Casey Duncan is back in this fourth installment of the Rockton saga – a series involving the secluded town and its people in the frozen Yukon of Canada.
Admittedly, Watcher in the Woods is part of my favorite series. It’s got a terrific cast of characters, all of whom are quite flawed or they wouldn’t be in the town of Rockton. Rockton, you see, is a secret, very secluded town for those who need to escape either because they are the worst in society or from the very worst in society. It makes for an eclectic and often frightening mix of personalities. In addition to the town’s people, you have a two group of renegades living (wandering/surviving) in the forest surrounding Rockton: those who are true survivalists who didn’t want to go back down south after their time in Rockton was finished and those who are simply too savage to live anywhere at all. They add an additional layer of worry and suspense to the story line.
Watcher in the Woods takes place approximately 2-3 weeks after the last book which means the characters are still reeling from a murder, a crazed woman whom they intimately trusted and a wounded man who is part of their patrol. They have been without a doctor in the town since the former doctor was killed and they desperately need to get medical help for their resident, Kenny. Secreting away in the night, Casey and the sheriff bring back help but they also bring back more than they bargain for as they are followed by a US Marshall looking for his bounty. He refuses to say who it is or why it is so important that he finds “his man” – or woman. When the Marshall is killed, it becomes imperative that Casey – the town’s only detective – discovers who the Marshall was after and why. More importantly, she has to find out how the Marshall was able to follow them and plug any leaks there might be regarding Rockton’s well kept secret location.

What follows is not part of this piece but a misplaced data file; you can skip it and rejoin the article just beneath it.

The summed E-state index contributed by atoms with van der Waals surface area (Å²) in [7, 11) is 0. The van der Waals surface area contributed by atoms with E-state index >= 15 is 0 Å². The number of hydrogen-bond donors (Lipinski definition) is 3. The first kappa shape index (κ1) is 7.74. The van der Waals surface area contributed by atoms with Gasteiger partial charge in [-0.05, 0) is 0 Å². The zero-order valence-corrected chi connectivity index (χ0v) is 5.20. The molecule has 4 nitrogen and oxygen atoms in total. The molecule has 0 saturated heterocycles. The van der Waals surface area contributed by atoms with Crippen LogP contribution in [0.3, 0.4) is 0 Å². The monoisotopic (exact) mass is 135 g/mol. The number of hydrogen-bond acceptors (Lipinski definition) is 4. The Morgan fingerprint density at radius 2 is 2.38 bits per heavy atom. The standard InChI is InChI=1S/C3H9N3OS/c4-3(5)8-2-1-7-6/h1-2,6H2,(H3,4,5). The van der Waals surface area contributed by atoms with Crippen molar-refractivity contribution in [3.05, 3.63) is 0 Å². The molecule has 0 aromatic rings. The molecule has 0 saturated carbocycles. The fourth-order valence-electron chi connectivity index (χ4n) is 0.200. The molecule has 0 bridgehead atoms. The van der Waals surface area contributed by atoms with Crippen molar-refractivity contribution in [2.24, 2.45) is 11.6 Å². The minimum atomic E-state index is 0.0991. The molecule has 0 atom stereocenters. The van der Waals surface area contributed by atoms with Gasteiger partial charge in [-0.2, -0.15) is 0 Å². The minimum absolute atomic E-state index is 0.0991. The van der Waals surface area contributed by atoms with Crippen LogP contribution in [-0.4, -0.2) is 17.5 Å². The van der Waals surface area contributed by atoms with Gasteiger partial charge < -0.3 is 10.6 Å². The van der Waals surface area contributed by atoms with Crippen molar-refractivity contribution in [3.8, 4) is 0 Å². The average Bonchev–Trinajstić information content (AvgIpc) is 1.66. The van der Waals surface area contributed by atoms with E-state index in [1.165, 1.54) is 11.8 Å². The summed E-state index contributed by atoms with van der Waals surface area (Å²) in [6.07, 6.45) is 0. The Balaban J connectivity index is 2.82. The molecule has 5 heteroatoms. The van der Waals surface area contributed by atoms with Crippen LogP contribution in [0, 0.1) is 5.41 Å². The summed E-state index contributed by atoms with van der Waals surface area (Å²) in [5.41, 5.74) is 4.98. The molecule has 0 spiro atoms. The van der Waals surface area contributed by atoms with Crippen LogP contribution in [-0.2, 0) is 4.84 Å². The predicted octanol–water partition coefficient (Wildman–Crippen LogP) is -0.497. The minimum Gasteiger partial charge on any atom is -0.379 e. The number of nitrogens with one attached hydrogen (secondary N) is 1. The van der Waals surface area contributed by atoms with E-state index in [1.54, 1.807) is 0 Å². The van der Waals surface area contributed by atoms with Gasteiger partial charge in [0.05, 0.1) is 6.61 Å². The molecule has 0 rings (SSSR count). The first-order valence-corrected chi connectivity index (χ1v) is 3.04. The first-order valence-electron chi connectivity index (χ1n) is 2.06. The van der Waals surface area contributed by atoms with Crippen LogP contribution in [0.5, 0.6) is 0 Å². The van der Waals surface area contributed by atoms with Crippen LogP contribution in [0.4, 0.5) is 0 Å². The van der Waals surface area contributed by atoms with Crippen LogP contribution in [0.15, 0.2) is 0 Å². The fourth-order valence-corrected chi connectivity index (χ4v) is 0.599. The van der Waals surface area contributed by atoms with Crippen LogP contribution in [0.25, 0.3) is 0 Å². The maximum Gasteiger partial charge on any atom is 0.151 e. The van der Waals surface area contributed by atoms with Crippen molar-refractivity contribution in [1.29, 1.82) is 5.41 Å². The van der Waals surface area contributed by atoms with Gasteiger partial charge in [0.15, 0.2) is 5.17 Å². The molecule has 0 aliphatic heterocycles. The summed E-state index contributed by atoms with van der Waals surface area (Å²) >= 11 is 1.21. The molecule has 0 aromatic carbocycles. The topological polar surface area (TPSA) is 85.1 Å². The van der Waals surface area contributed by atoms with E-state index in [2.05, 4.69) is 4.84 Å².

All of the Rockton tales are action packed and full of secrets, double backs and, yes, romance. That is what makes them so entertaining to read. This one, however, was a bit slow for me in the beginning and I suspect that it was because there was a great deal of minutia laid out for readers who might be joining here at book four rather than at the beginning. There was quite a bit of repetitiveness, who’s who, explanations about the town and how it works, which is fine if you are new to the series but by the fourth book in, it was a little tedious. Once that was past, the book was actually better than any of the previous stories. It was more complex, there was more action, an introduction of new characters, two of whom I suspect are going to be key in future books, and quite a few secrets revealed that led to some “aha” moments. All of this had me looking forward to the next book already and forgetting the tedium that had me skimming in the beginning.
If you haven’t read any of this series you should be able to read this one as a stand alone but I highly recommend that you begin at the start and work up to this one. There is a lot of back story and past history that will make it more interesting for you. Then you can join me in skimming over the mundane catch-up in this book but completely enjoying the majority of the rest. It IS a series that I highly recommend. It’s fun, entertaining, suspenseful and, generally, a quick read.
My thanks to #Netgalley, @StMartinsPress, @MinotaurBooks and Kelley Armstrong for my advanced copy of #WatcherintheWoods.